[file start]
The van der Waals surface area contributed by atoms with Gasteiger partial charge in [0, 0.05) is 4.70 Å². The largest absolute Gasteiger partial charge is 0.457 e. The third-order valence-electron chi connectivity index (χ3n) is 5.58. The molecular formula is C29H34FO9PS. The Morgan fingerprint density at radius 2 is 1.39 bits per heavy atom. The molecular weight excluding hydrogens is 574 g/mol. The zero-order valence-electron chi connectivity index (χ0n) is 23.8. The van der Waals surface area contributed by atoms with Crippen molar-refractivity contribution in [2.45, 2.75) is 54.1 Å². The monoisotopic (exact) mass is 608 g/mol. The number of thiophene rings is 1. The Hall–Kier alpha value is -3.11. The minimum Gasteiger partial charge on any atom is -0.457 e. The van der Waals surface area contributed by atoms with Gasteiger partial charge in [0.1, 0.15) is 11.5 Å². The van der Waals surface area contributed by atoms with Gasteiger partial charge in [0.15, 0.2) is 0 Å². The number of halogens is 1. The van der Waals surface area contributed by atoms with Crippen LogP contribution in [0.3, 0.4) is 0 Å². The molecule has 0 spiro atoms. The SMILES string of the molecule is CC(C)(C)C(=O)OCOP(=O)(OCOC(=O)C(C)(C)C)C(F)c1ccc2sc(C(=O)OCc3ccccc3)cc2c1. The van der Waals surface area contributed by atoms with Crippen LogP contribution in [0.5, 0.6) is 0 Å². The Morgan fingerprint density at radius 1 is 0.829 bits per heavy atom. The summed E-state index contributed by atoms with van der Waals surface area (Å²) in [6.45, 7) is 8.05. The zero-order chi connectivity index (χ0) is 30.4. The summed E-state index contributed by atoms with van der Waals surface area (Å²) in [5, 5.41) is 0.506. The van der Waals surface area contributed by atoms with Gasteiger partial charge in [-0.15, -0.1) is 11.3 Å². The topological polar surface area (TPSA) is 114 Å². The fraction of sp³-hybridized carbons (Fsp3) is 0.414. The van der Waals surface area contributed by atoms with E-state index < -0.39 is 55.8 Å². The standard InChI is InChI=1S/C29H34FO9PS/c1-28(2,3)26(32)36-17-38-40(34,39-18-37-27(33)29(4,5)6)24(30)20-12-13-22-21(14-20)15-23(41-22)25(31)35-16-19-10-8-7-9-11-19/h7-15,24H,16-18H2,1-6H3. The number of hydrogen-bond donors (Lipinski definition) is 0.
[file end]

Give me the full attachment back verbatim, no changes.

The van der Waals surface area contributed by atoms with Gasteiger partial charge in [0, 0.05) is 4.70 Å². The largest absolute Gasteiger partial charge is 0.457 e. The third-order valence-electron chi connectivity index (χ3n) is 5.58. The molecular formula is C29H34FO9PS. The Morgan fingerprint density at radius 2 is 1.39 bits per heavy atom. The molecular weight excluding hydrogens is 574 g/mol. The zero-order valence-electron chi connectivity index (χ0n) is 23.8. The van der Waals surface area contributed by atoms with Crippen molar-refractivity contribution in [2.45, 2.75) is 54.1 Å². The monoisotopic (exact) mass is 608 g/mol. The number of thiophene rings is 1. The Hall–Kier alpha value is -3.11. The minimum Gasteiger partial charge on any atom is -0.457 e. The van der Waals surface area contributed by atoms with Gasteiger partial charge in [0.1, 0.15) is 11.5 Å². The van der Waals surface area contributed by atoms with Gasteiger partial charge in [0.15, 0.2) is 0 Å². The number of halogens is 1. The van der Waals surface area contributed by atoms with Crippen LogP contribution in [0.3, 0.4) is 0 Å². The molecule has 0 spiro atoms. The SMILES string of the molecule is CC(C)(C)C(=O)OCOP(=O)(OCOC(=O)C(C)(C)C)C(F)c1ccc2sc(C(=O)OCc3ccccc3)cc2c1. The van der Waals surface area contributed by atoms with Crippen LogP contribution in [0.5, 0.6) is 0 Å². The Morgan fingerprint density at radius 1 is 0.829 bits per heavy atom. The summed E-state index contributed by atoms with van der Waals surface area (Å²) in [6.45, 7) is 8.05. The zero-order chi connectivity index (χ0) is 30.4. The summed E-state index contributed by atoms with van der Waals surface area (Å²) in [5, 5.41) is 0.506. The van der Waals surface area contributed by atoms with Gasteiger partial charge in [-0.15, -0.1) is 11.3 Å². The topological polar surface area (TPSA) is 114 Å². The fraction of sp³-hybridized carbons (Fsp3) is 0.414. The van der Waals surface area contributed by atoms with E-state index < -0.39 is 55.8 Å². The standard InChI is InChI=1S/C29H34FO9PS/c1-28(2,3)26(32)36-17-38-40(34,39-18-37-27(33)29(4,5)6)24(30)20-12-13-22-21(14-20)15-23(41-22)25(31)35-16-19-10-8-7-9-11-19/h7-15,24H,16-18H2,1-6H3. The number of hydrogen-bond donors (Lipinski definition) is 0.